Description and Biology
Imperial moths, Eacles imperialis, are large, mostly yellow moths with spots, lines and splotches of light to dark brown. They are classified in a section of the giant silkworm family called the royal moths. In late spring, Imperial moths emerge from the soil, mate, and females lay hundreds of eggs on a wide variety of trees. The eggs are flattened spheres almost 1/8 inch across. From the eggs hatch orange caterpillars almost half inch long with conspicuous black spines. Caterpillars eventually develop into large, fat, green to brown to almost black worms three to 5 inches long! Some brown caterpillars may have conspicuous orange spots. Mature green caterpillars have yellow knobs on their thorax and yellow spots down each side (the spiracles through which they breath). The other color forms have dark knobs. Mature caterpillars are also covered with long, fine hair. Fully grown caterpillars crawl to the soil and dig in. They molt into a pupal stage in the soil. The pupae are reddish brown, cylindrical, and taper slightly toward the rear. There is a small, forked structure at the tip end. The pupae evidently use that structure to help dig up to the soil surface. It is generally thought that a second generation of moths emerges from the pupal stage sometime later in the summer. These females mate and lay eggs for the next generation of caterpillars. When fully grown, they dig into soil to pupate and spend the winter in soil. Moths emerge from the overwintering pupae the following spring. However, there is some uncertainty whether we have two generations per year in North Carolina or one. Some overwintering pupae may delay development until well into the summer giving the appearance of a second generation of moths. Certainly further north only one generation occurs.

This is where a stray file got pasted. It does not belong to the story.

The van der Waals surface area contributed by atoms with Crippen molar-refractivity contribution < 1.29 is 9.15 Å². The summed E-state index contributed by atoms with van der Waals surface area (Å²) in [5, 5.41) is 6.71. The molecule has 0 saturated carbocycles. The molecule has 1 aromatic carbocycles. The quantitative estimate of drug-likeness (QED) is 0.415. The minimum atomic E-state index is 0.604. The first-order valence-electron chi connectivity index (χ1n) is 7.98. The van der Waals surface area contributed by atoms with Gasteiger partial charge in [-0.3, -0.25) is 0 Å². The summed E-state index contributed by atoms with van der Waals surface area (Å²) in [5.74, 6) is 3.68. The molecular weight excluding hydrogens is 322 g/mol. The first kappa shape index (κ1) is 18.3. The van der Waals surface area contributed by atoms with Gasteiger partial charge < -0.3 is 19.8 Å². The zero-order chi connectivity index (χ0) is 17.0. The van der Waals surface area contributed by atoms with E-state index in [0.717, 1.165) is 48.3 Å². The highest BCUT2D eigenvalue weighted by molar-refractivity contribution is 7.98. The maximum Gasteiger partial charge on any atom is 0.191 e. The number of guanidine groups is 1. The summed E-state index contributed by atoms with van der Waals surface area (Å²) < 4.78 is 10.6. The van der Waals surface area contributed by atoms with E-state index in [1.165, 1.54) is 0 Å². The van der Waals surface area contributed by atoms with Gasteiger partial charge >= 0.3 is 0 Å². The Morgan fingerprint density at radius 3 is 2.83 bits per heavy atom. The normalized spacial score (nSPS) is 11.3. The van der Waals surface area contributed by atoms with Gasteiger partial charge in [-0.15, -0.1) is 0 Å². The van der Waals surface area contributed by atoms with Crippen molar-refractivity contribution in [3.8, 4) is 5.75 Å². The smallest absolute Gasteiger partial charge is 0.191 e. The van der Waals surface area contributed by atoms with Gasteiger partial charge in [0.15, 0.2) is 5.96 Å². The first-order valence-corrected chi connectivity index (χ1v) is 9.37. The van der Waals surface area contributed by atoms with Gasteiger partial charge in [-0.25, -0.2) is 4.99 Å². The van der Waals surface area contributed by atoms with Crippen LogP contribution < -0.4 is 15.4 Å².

Imperial moth caterpillars can feed on dozens of kinds of trees but seem to prefer pines, oaks, maples, sassafras, and sweetgum. Cedar, elm, persimmon, hickory, beech, honeylocust and cypress are other less common hosts as well as a slew of other plants.
Because imperial moth caterpillars are usually rare, the only noticeable sign of an infestation may be pellets of frass that fall to the pavement under an infested trees. Each female moth lays hundreds of eggs. A logical question would be, why are the moths not more common? Evidently the caterpillars are delicious to birds. Caterpillars that feed in an exposed position on foliage are ready targets for predators. In addition, many kinds of parasites and diseases plague caterpillars. So a mother moth is lucky, indeed, if two daughters of the hundreds of her offspring survive to produce grandchildren. Because imperial moth caterpillars are usually rare, it seems a pity to use an insecticide for their management. However, they are susceptible to most of the insecticides labeled for home landscape use, should the need arise.
- Goldstein, P. Z. 2003. Life history of the Imperial Moth Eacles imperialis (Drury) (Saturniidae: Ceratocampinae) in New England, U.S.A.: distribution, decline, and nutritional ecology of a relictual islandic population. Journal of Research on the Lepidoptera. 42:34-49.
- Common name: imperial moth, scientific name: Eacles imperialis imperialis (Drury, 1773) (Insecta: Lepidoptera: Saturniidae: Ceratocampinae). Hall, D. W. 2014. Featured Creatures, Entomology & Nematology, FDACS/DPI, EDIS, Publication Number: EENY-602.
- Butterflies and Moths. Mitchell, R. T. and H. S. Zim. 2001 (revised and updated). A Golden Guide from St. Martin's Press, Butterflies and Moths.
- Extension Plant Pathology Publications and Factsheets
- Horticultural Science Publications
- North Carolina Agricultural Chemicals Manual
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This Factsheet has not been peer reviewed.
Publication date: Feb. 9, 2017
Revised: Sept. 24, 2019
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